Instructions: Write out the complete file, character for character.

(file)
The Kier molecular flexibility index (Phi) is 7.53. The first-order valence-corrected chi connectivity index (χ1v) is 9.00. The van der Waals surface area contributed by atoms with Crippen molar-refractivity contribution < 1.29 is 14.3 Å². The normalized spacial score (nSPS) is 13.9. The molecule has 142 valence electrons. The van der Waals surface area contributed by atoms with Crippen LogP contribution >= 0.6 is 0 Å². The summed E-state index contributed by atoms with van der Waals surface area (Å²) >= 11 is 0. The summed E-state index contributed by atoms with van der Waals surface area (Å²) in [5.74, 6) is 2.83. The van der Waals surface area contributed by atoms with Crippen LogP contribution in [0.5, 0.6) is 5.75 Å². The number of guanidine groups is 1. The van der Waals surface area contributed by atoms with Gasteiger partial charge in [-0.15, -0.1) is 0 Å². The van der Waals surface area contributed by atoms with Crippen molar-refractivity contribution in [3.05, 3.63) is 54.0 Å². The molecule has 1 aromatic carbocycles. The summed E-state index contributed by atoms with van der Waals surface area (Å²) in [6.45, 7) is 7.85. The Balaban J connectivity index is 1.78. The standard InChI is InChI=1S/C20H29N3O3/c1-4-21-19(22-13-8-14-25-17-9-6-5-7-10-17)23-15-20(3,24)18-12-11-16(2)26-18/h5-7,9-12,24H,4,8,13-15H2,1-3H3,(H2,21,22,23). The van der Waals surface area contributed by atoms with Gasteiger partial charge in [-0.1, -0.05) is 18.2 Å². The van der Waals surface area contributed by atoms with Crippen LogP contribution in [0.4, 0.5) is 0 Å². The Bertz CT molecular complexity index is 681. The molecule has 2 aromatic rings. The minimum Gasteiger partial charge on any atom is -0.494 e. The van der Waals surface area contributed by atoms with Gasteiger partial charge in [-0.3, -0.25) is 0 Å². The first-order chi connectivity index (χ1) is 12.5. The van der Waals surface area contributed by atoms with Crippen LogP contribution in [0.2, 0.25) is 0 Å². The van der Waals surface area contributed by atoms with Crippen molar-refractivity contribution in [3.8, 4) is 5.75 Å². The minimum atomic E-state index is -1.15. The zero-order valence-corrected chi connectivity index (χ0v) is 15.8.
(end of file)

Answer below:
The Kier molecular flexibility index (Phi) is 7.53. The first-order valence-corrected chi connectivity index (χ1v) is 9.00. The van der Waals surface area contributed by atoms with Crippen molar-refractivity contribution < 1.29 is 14.3 Å². The normalized spacial score (nSPS) is 13.9. The molecule has 142 valence electrons. The van der Waals surface area contributed by atoms with Crippen LogP contribution >= 0.6 is 0 Å². The summed E-state index contributed by atoms with van der Waals surface area (Å²) >= 11 is 0. The summed E-state index contributed by atoms with van der Waals surface area (Å²) in [5.74, 6) is 2.83. The van der Waals surface area contributed by atoms with Crippen LogP contribution in [0.5, 0.6) is 5.75 Å². The number of guanidine groups is 1. The van der Waals surface area contributed by atoms with Gasteiger partial charge in [-0.15, -0.1) is 0 Å². The van der Waals surface area contributed by atoms with Crippen molar-refractivity contribution in [3.05, 3.63) is 54.0 Å². The molecule has 1 aromatic carbocycles. The summed E-state index contributed by atoms with van der Waals surface area (Å²) in [6.45, 7) is 7.85. The Balaban J connectivity index is 1.78. The standard InChI is InChI=1S/C20H29N3O3/c1-4-21-19(22-13-8-14-25-17-9-6-5-7-10-17)23-15-20(3,24)18-12-11-16(2)26-18/h5-7,9-12,24H,4,8,13-15H2,1-3H3,(H2,21,22,23). The van der Waals surface area contributed by atoms with Gasteiger partial charge in [-0.1, -0.05) is 18.2 Å². The van der Waals surface area contributed by atoms with Crippen LogP contribution in [0.4, 0.5) is 0 Å². The Bertz CT molecular complexity index is 681. The molecule has 2 aromatic rings. The minimum Gasteiger partial charge on any atom is -0.494 e. The van der Waals surface area contributed by atoms with Gasteiger partial charge in [-0.3, -0.25) is 0 Å². The first-order chi connectivity index (χ1) is 12.5. The van der Waals surface area contributed by atoms with Crippen LogP contribution in [0.2, 0.25) is 0 Å². The van der Waals surface area contributed by atoms with Crippen molar-refractivity contribution in [3.8, 4) is 5.75 Å². The minimum atomic E-state index is -1.15. The zero-order valence-corrected chi connectivity index (χ0v) is 15.8.